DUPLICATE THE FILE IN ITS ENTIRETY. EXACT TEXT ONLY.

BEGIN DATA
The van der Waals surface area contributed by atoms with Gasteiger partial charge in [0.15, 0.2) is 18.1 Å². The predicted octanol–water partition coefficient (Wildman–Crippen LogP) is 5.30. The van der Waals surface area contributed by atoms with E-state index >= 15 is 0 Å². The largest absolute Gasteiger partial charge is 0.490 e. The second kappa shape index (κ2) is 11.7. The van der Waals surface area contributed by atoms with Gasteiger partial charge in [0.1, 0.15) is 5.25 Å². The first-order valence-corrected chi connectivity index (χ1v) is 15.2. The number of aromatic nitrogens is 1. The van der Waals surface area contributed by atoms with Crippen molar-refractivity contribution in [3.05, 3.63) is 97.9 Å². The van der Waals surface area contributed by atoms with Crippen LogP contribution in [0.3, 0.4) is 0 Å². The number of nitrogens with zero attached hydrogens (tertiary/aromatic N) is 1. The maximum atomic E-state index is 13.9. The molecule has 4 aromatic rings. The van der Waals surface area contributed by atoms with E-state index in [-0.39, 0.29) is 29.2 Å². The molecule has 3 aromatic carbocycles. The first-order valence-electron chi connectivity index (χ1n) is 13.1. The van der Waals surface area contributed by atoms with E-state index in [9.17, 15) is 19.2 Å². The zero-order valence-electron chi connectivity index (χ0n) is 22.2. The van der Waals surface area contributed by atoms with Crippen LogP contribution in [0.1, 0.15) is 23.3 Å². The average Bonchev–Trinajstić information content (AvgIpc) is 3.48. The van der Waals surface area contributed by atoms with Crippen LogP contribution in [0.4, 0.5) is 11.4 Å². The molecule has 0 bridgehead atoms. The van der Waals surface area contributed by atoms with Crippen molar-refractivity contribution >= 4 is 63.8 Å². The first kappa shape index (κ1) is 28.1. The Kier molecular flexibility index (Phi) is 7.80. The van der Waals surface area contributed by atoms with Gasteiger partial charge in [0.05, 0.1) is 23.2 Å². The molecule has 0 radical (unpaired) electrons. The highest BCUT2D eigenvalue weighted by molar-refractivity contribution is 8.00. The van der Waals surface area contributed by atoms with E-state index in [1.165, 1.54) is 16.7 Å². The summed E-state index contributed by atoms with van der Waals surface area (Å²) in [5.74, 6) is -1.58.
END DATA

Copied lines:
The van der Waals surface area contributed by atoms with Gasteiger partial charge in [0.15, 0.2) is 18.1 Å². The predicted octanol–water partition coefficient (Wildman–Crippen LogP) is 5.30. The van der Waals surface area contributed by atoms with E-state index >= 15 is 0 Å². The largest absolute Gasteiger partial charge is 0.490 e. The second kappa shape index (κ2) is 11.7. The van der Waals surface area contributed by atoms with Gasteiger partial charge in [0.1, 0.15) is 5.25 Å². The first-order valence-corrected chi connectivity index (χ1v) is 15.2. The number of aromatic nitrogens is 1. The van der Waals surface area contributed by atoms with Crippen molar-refractivity contribution in [3.05, 3.63) is 97.9 Å². The van der Waals surface area contributed by atoms with Crippen LogP contribution in [0.3, 0.4) is 0 Å². The number of nitrogens with zero attached hydrogens (tertiary/aromatic N) is 1. The maximum atomic E-state index is 13.9. The molecule has 4 aromatic rings. The van der Waals surface area contributed by atoms with E-state index in [-0.39, 0.29) is 29.2 Å². The molecule has 3 aromatic carbocycles. The first-order valence-electron chi connectivity index (χ1n) is 13.1. The van der Waals surface area contributed by atoms with E-state index in [9.17, 15) is 19.2 Å². The zero-order valence-electron chi connectivity index (χ0n) is 22.2. The van der Waals surface area contributed by atoms with Crippen LogP contribution in [0.1, 0.15) is 23.3 Å². The average Bonchev–Trinajstić information content (AvgIpc) is 3.48. The van der Waals surface area contributed by atoms with Crippen LogP contribution in [0.4, 0.5) is 11.4 Å². The molecule has 0 bridgehead atoms. The van der Waals surface area contributed by atoms with Crippen molar-refractivity contribution >= 4 is 63.8 Å². The first kappa shape index (κ1) is 28.1. The Kier molecular flexibility index (Phi) is 7.80. The van der Waals surface area contributed by atoms with Gasteiger partial charge in [0.05, 0.1) is 23.2 Å². The molecule has 0 radical (unpaired) electrons. The highest BCUT2D eigenvalue weighted by molar-refractivity contribution is 8.00. The van der Waals surface area contributed by atoms with E-state index in [1.165, 1.54) is 16.7 Å². The summed E-state index contributed by atoms with van der Waals surface area (Å²) in [5.74, 6) is -1.58.